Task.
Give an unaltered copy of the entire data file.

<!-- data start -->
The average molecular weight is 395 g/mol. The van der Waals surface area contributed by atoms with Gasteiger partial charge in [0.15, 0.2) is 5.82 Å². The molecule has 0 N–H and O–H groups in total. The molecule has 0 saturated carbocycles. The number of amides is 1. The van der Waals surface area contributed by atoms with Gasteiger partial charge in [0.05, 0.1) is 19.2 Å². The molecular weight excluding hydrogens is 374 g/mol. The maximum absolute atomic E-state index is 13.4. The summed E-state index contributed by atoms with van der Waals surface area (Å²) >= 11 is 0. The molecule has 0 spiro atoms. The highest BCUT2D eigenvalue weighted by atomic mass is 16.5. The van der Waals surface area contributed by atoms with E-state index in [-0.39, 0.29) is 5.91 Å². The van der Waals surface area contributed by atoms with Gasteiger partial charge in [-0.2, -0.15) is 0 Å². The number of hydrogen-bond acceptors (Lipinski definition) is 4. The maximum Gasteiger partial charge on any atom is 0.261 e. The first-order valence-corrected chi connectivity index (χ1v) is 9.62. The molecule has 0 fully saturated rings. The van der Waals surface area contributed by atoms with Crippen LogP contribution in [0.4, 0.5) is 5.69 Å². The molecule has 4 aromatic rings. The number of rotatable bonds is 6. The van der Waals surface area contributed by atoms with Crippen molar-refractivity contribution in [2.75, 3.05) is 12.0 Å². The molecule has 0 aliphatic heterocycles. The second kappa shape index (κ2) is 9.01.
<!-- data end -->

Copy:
The average molecular weight is 395 g/mol. The van der Waals surface area contributed by atoms with Gasteiger partial charge in [0.15, 0.2) is 5.82 Å². The molecule has 0 N–H and O–H groups in total. The molecule has 0 saturated carbocycles. The number of amides is 1. The van der Waals surface area contributed by atoms with Gasteiger partial charge in [0.05, 0.1) is 19.2 Å². The molecular weight excluding hydrogens is 374 g/mol. The maximum absolute atomic E-state index is 13.4. The summed E-state index contributed by atoms with van der Waals surface area (Å²) >= 11 is 0. The molecule has 0 spiro atoms. The highest BCUT2D eigenvalue weighted by atomic mass is 16.5. The van der Waals surface area contributed by atoms with E-state index in [-0.39, 0.29) is 5.91 Å². The van der Waals surface area contributed by atoms with Gasteiger partial charge in [-0.2, -0.15) is 0 Å². The number of hydrogen-bond acceptors (Lipinski definition) is 4. The maximum Gasteiger partial charge on any atom is 0.261 e. The first-order valence-corrected chi connectivity index (χ1v) is 9.62. The molecule has 0 fully saturated rings. The van der Waals surface area contributed by atoms with Crippen LogP contribution in [0.4, 0.5) is 5.69 Å². The molecule has 4 aromatic rings. The number of rotatable bonds is 6. The van der Waals surface area contributed by atoms with Crippen molar-refractivity contribution in [2.75, 3.05) is 12.0 Å². The molecule has 0 aliphatic heterocycles. The second kappa shape index (κ2) is 9.01.